Politicians, police and just plain people have offered a lot of captions to the events in Saint-Jean-sur-Richelieu and Ottawa over the past week. The Prime Minister called the killings of Warrant Officer Patrice Vincent and Corporal Nathan Cirillo an attack on Canada’s democracy. Law enforcement officials referred to the murders as “lone-wolf terrorism.” And friends of mine have said it was an assault on this country’s innocence. A paramedic who joined those watching Cpl. Cirillo’s body pass on Hwy 401 last Friday summed it up:
“I never expected to be standing here for a Canadian soldier killed on our own soil,” Roger Litwiller told the Toronto Star.
He went on to say that the incident didn’t happen on the First and Second World War battlefields of Europe or in the Middle East against the Taliban or ISIS terrorists. No, Litwiller said, it had happened here “where we live.”
But what about that innocence? I actually believe this country lost much of its innocence on a spring night in 1985, when members of Babbar Khalsa, a Sikh militant group, planted a bomb aboard Air India Flight 182. The resulting explosion over the Atlantic Ocean – the first bombing of a 747 jumbo jet – killed 286 Canadians, 27 Britons and 24 Indian citizens.
In the 25 years that followed, numerous investigations focused on Sikh extremists groups operating in Canada, the U.K., the U.S. and India. Investigators drew up lists of at least eight different suspects, all with connections to Canadian locations and terrorist cells. Trials and convictions in Canada resulted. And in June 2005, then Prime Minister Paul Martin summed up the reality of the attack.
“Make no mistake,” Martin said. “The flight may have been Air India’s. It may have taken place off the coast of Ireland. But this is a Canadian tragedy.”
Furthermore, while some of Canadians may still believe this is a nation practising only peacemaking and peacekeeping, I think that tradition is long past. Our decisions to join NATO operations in Afghanistan for a dozen years, our participation to the joint air-operations against Muammar Gaddafi’s in 2011, and now the coalition involving Canada’s F-18s bombing ISIS operations in Iraq (and possibly Syria) have indeed left this country far from neutral, but an active participant in a war against terror.
This week, I was listening to a conversation involving a number of historians, journalists and political scientists about an even greater “terrorist attack” on Canadian soil. Indeed, it came to a head 44 years ago this month. At the time, the movement for Quebec sovereignty and support for the separatist provincial Parti Quebecois were in their infancy.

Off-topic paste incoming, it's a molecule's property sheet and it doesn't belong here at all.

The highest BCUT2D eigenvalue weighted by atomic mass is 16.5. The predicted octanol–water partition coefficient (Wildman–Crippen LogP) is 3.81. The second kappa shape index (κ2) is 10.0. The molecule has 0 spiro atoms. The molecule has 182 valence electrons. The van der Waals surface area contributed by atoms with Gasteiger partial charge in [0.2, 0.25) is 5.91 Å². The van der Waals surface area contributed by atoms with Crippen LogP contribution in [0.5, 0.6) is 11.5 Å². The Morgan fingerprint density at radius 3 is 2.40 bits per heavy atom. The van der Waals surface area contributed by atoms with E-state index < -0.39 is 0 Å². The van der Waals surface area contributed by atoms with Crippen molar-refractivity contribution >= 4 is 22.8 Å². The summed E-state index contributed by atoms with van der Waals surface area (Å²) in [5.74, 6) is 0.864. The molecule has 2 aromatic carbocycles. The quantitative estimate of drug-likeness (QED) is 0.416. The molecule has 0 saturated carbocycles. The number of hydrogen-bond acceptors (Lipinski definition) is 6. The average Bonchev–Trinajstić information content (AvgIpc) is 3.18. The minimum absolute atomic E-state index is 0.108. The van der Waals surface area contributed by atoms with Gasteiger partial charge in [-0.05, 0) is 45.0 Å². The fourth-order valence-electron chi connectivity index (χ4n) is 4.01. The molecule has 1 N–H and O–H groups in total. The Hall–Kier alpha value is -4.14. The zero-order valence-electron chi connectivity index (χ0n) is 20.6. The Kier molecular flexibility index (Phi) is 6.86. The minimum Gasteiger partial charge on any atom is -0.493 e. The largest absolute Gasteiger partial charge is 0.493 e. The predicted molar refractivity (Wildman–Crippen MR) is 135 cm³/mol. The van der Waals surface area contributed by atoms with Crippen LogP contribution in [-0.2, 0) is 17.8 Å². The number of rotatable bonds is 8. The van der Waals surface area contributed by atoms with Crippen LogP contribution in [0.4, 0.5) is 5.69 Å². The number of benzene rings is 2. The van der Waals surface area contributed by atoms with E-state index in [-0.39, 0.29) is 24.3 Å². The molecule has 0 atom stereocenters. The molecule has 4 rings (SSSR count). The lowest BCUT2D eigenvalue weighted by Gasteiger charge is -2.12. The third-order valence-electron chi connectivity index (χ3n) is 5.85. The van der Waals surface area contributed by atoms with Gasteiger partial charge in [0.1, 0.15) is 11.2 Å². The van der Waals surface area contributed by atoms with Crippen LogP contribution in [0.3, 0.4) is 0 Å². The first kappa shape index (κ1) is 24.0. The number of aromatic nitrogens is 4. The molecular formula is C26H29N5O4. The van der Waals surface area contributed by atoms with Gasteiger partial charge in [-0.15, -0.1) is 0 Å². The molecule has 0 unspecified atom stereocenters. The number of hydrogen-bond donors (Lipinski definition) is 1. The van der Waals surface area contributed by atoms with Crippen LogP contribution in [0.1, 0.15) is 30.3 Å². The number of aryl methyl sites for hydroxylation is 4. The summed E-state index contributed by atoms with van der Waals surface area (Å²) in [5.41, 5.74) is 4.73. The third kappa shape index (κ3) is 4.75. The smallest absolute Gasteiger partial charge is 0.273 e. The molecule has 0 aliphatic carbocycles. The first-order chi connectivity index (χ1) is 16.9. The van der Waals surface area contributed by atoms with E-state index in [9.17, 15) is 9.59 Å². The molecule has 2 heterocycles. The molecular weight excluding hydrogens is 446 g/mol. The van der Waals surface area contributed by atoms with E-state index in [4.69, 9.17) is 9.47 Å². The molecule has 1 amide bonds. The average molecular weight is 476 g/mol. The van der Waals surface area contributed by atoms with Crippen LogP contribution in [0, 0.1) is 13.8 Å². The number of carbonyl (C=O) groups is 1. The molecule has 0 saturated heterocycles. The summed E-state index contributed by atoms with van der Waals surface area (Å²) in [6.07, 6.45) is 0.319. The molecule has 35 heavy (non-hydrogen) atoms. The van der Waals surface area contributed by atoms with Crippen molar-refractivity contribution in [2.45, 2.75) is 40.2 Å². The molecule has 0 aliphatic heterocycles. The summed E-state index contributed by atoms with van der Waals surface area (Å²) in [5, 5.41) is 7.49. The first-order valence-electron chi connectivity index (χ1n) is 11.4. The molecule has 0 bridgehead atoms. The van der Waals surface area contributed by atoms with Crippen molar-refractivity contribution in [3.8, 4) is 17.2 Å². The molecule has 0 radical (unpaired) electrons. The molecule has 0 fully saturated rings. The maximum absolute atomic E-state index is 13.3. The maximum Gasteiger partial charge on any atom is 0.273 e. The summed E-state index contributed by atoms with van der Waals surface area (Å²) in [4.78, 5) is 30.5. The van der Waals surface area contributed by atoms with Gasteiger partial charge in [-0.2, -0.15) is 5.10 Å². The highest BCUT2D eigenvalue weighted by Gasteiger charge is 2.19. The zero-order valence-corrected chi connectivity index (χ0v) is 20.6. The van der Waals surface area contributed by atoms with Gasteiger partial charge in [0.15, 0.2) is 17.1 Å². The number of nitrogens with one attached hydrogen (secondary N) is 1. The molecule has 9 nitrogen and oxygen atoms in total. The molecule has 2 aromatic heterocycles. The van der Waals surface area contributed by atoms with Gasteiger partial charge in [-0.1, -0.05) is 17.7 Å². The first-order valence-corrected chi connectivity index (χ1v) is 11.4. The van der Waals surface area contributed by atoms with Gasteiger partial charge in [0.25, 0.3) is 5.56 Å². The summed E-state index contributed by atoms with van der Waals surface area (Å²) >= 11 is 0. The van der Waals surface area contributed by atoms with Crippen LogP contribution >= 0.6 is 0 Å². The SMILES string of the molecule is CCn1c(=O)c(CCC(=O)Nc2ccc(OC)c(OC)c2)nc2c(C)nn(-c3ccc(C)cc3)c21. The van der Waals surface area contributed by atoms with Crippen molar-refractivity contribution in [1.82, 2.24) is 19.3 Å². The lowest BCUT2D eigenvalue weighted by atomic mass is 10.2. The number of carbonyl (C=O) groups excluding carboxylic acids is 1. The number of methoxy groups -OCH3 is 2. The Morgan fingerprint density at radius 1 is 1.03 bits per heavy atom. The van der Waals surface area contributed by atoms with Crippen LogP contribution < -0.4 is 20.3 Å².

But a core group of Quebec nationalists – Front de liberation du Québec – emerged to press for independence and separation from Canada. Indeed, they went so far as to detonate nearly 100 bombs in mailboxes. Then on Oct. 5 one FLQ cell kidnapped British Trade Commissioner James Cross from his home. Five days later, as the FLQ demanded the publication and broadcast of its manifesto, another cell kidnapped Pierre Laporte, Quebec’s minister of labour.
The “October Crisis” came to a head on Oct. 16 when Quebec Premier Robert Bourassa called on the federal government to enact emergency powers of search and arrest. Prime Minister Pierre Trudeau responded by implementing the War Measures Act, which suspended all civil liberties and gave wide-ranging powers of arrest to police. At the time, columnist and politician (later Quebec Premier) René Lévesque denounced the “acts of terrorism,” but added:
“Until we receive proof of the size of the revolutionary army to the contrary, we will believe that such a minute, numerically unimportant fraction is involved, that rushing into the enactment of the Act (is) panicky and altogether excessive reaction.”
Excessive or not, on Oct. 17, Pierre Laporte’s body was found strangled and stuffed in a trunk. And over zealous English-speaking editorialists and commentators claimed the country was on the verge of civil war. Eventually, police homed in on the murderous cell and negotiated James Cross’s freedom with the other.
As an indication of the national sentiment, however, a December 1970 Gallup Poll revealed that 89 per cent of English-speaking Canadians supported the implementation of the War Measures Act, as did 86 per cent of French-speaking Canada. Ultimately, 497 people were arrested in the sweep to find the kidnappers (although all but 62 were later released without charges). And remember the exchange between CBC reporter Tim Ralfe and Prime Minister Trudeau on the steps of Parliament Hill about the confrontation?
“It is more important to keep law and order in the society than to be worried about … (soldiers and police in the streets) with helmets and guns,” Trudeau said.
“At any cost?” asked Ralfe. “How far would you go with that?”
“Well, just watch me!”
With all due respect to the murders of two dedicated reservists over the past week, I think Canada’s innocence was lost a long time ago.